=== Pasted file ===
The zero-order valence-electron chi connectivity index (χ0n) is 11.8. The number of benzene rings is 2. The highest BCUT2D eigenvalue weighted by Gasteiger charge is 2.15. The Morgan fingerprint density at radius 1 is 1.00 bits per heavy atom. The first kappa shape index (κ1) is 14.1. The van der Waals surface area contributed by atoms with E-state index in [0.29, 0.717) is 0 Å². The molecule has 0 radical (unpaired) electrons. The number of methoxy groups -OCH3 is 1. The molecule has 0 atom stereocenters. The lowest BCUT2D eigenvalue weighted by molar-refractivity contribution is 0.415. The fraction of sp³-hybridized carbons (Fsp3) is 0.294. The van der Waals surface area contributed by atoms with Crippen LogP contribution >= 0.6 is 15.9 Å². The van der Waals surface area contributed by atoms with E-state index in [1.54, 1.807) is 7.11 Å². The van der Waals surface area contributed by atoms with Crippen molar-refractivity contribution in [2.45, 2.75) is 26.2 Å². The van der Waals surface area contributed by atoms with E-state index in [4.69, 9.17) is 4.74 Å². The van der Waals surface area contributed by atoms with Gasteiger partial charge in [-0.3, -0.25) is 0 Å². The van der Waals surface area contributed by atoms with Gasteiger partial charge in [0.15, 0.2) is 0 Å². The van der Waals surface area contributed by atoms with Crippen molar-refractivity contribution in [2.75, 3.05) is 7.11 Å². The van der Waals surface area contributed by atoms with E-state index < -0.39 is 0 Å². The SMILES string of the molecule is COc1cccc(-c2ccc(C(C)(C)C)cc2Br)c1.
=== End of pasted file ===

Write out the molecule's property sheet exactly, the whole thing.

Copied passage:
The zero-order valence-electron chi connectivity index (χ0n) is 11.8. The number of benzene rings is 2. The highest BCUT2D eigenvalue weighted by Gasteiger charge is 2.15. The Morgan fingerprint density at radius 1 is 1.00 bits per heavy atom. The first kappa shape index (κ1) is 14.1. The van der Waals surface area contributed by atoms with E-state index in [0.29, 0.717) is 0 Å². The molecule has 0 radical (unpaired) electrons. The number of methoxy groups -OCH3 is 1. The molecule has 0 atom stereocenters. The lowest BCUT2D eigenvalue weighted by molar-refractivity contribution is 0.415. The fraction of sp³-hybridized carbons (Fsp3) is 0.294. The van der Waals surface area contributed by atoms with Crippen LogP contribution >= 0.6 is 15.9 Å². The van der Waals surface area contributed by atoms with E-state index in [1.54, 1.807) is 7.11 Å². The van der Waals surface area contributed by atoms with Crippen molar-refractivity contribution in [2.45, 2.75) is 26.2 Å². The van der Waals surface area contributed by atoms with E-state index in [4.69, 9.17) is 4.74 Å². The van der Waals surface area contributed by atoms with Gasteiger partial charge in [-0.3, -0.25) is 0 Å². The van der Waals surface area contributed by atoms with Gasteiger partial charge in [0.15, 0.2) is 0 Å². The van der Waals surface area contributed by atoms with Crippen molar-refractivity contribution in [2.75, 3.05) is 7.11 Å². The van der Waals surface area contributed by atoms with E-state index < -0.39 is 0 Å². The SMILES string of the molecule is COc1cccc(-c2ccc(C(C)(C)C)cc2Br)c1.